Thursday, November 26, 2009

Agent Horror Story #1

Since I've been writing and querying, trying to get published, I've done a lot of querying. Most of those queries, thus far, have ended in a form-letter rejection. That's a little annoying, to be honest, but nothing especially traumatic.

Some of the queries have resulted in a partial request. My Horror Story #1 features one of these.

This agent was kind of near and dear to me... I followed her blog, left comments and well-wishes due to some news in her life, and she commented back on mine. I really felt like I had a connection with her, even though it was entirely virtual and totally tenuous. I got excited when she let me know that she would be reviewing my partial.

When it came close to the time she was going to review my partial, tragedy struck and she had to take two months off of work to take care of herself. I was trying to be understanding, but when it's your dreams on the line, it tends to drive you beyond crazy to be in limbo. Other queries came in and out, but I had my heart kind of set on this agent.

Then, on the day before my birthday, I received an email. It was a rejection of my partial.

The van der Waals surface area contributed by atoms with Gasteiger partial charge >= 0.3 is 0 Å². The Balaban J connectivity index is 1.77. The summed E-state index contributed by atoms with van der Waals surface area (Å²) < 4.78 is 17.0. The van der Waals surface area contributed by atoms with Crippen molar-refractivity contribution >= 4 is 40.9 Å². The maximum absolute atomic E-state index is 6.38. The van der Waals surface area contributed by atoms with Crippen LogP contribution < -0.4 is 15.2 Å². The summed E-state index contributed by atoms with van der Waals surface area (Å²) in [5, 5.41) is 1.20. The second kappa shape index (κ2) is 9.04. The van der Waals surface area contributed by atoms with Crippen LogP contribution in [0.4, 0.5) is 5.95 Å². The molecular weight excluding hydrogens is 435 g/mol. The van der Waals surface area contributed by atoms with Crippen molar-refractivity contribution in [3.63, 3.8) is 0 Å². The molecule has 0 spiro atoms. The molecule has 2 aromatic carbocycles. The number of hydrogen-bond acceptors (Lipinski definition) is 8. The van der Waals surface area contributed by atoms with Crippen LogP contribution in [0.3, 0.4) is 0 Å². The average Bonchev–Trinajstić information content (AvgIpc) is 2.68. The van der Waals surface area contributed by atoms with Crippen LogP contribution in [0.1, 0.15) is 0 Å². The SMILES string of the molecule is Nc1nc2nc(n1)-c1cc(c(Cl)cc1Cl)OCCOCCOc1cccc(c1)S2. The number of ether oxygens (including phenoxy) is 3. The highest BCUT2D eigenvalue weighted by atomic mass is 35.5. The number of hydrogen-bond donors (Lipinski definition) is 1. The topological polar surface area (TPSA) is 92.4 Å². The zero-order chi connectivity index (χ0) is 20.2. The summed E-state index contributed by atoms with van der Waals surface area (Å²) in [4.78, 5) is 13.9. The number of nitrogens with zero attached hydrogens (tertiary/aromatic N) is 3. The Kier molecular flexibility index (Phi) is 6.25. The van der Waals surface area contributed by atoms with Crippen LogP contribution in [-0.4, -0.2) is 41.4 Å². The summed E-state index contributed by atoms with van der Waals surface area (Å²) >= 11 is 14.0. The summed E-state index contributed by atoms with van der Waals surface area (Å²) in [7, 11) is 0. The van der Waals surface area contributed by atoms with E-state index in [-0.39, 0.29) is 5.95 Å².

Was it a nice letter, with a snippet of advice or a tiny nugget of insight, given the fact that I had effectively networked with her?

Nope. Form letter.

I had a birthday party the next day that I had to put on a brave face for. I received a few books as gifts, and I had to give them to my roommate to hide, because even the sight of a book was hurtful. I felt like my boyfriend just broke up with me (even though I'm a confirmed bachelorette right now), or like the kid from Little Miss Sunshine who found out he was colorblind and therefore disqualified to be a fighter pilot. A bit of my dream died that day, and I was heartbroken.

I suppose it worke dout for the best, as the agent recently changed the focus of her business and is no longer representing clients, and she still had clients that hadn't sold their manuscripts.

Sunday, November 22, 2009

How Not To Be This Guy

I sometimes enjoy reading AskMetaFilter questions, as well as the responses, just to get ideas for my own life, or alternatively, to indulge in my occasional strange desire to peek into the lives of other people. A few days ago, I came across this question. A little later, the same guy posted this, so I suppose he learned a bit of a lesson.